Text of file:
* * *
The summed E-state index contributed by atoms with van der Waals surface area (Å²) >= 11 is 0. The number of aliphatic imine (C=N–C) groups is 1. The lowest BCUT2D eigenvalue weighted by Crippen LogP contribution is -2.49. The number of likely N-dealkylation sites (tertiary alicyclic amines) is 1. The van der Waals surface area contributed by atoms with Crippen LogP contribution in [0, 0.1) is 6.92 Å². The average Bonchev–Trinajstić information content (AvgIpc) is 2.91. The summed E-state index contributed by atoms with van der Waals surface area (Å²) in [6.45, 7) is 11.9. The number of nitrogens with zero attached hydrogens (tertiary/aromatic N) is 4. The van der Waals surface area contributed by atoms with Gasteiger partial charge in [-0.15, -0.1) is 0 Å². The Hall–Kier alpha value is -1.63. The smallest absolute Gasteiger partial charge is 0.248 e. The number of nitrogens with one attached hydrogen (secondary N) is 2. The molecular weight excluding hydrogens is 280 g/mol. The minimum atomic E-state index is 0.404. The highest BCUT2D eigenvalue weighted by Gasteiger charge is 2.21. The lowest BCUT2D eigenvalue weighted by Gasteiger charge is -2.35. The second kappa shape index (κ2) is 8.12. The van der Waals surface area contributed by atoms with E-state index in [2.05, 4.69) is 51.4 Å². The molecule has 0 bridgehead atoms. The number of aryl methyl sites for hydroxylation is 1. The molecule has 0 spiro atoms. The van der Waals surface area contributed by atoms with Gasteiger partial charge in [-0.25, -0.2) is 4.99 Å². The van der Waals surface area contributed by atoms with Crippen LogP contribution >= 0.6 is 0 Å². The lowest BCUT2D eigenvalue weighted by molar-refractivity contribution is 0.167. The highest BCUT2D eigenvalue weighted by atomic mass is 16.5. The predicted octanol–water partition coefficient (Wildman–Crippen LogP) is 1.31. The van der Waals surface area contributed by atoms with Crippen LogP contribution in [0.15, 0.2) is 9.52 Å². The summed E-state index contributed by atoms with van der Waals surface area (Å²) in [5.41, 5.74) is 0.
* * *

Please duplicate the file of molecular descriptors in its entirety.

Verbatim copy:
The summed E-state index contributed by atoms with van der Waals surface area (Å²) >= 11 is 0. The number of aliphatic imine (C=N–C) groups is 1. The lowest BCUT2D eigenvalue weighted by Crippen LogP contribution is -2.49. The number of likely N-dealkylation sites (tertiary alicyclic amines) is 1. The van der Waals surface area contributed by atoms with Crippen LogP contribution in [0, 0.1) is 6.92 Å². The average Bonchev–Trinajstić information content (AvgIpc) is 2.91. The summed E-state index contributed by atoms with van der Waals surface area (Å²) in [6.45, 7) is 11.9. The number of nitrogens with zero attached hydrogens (tertiary/aromatic N) is 4. The van der Waals surface area contributed by atoms with Gasteiger partial charge in [-0.15, -0.1) is 0 Å². The Hall–Kier alpha value is -1.63. The smallest absolute Gasteiger partial charge is 0.248 e. The number of nitrogens with one attached hydrogen (secondary N) is 2. The molecular weight excluding hydrogens is 280 g/mol. The minimum atomic E-state index is 0.404. The highest BCUT2D eigenvalue weighted by Gasteiger charge is 2.21. The lowest BCUT2D eigenvalue weighted by Gasteiger charge is -2.35. The second kappa shape index (κ2) is 8.12. The van der Waals surface area contributed by atoms with E-state index in [2.05, 4.69) is 51.4 Å². The molecule has 0 bridgehead atoms. The number of aryl methyl sites for hydroxylation is 1. The molecule has 0 spiro atoms. The van der Waals surface area contributed by atoms with Gasteiger partial charge in [-0.25, -0.2) is 4.99 Å². The van der Waals surface area contributed by atoms with Crippen LogP contribution >= 0.6 is 0 Å². The lowest BCUT2D eigenvalue weighted by molar-refractivity contribution is 0.167. The highest BCUT2D eigenvalue weighted by atomic mass is 16.5. The predicted octanol–water partition coefficient (Wildman–Crippen LogP) is 1.31. The van der Waals surface area contributed by atoms with Crippen LogP contribution in [0.15, 0.2) is 9.52 Å². The summed E-state index contributed by atoms with van der Waals surface area (Å²) in [5.41, 5.74) is 0.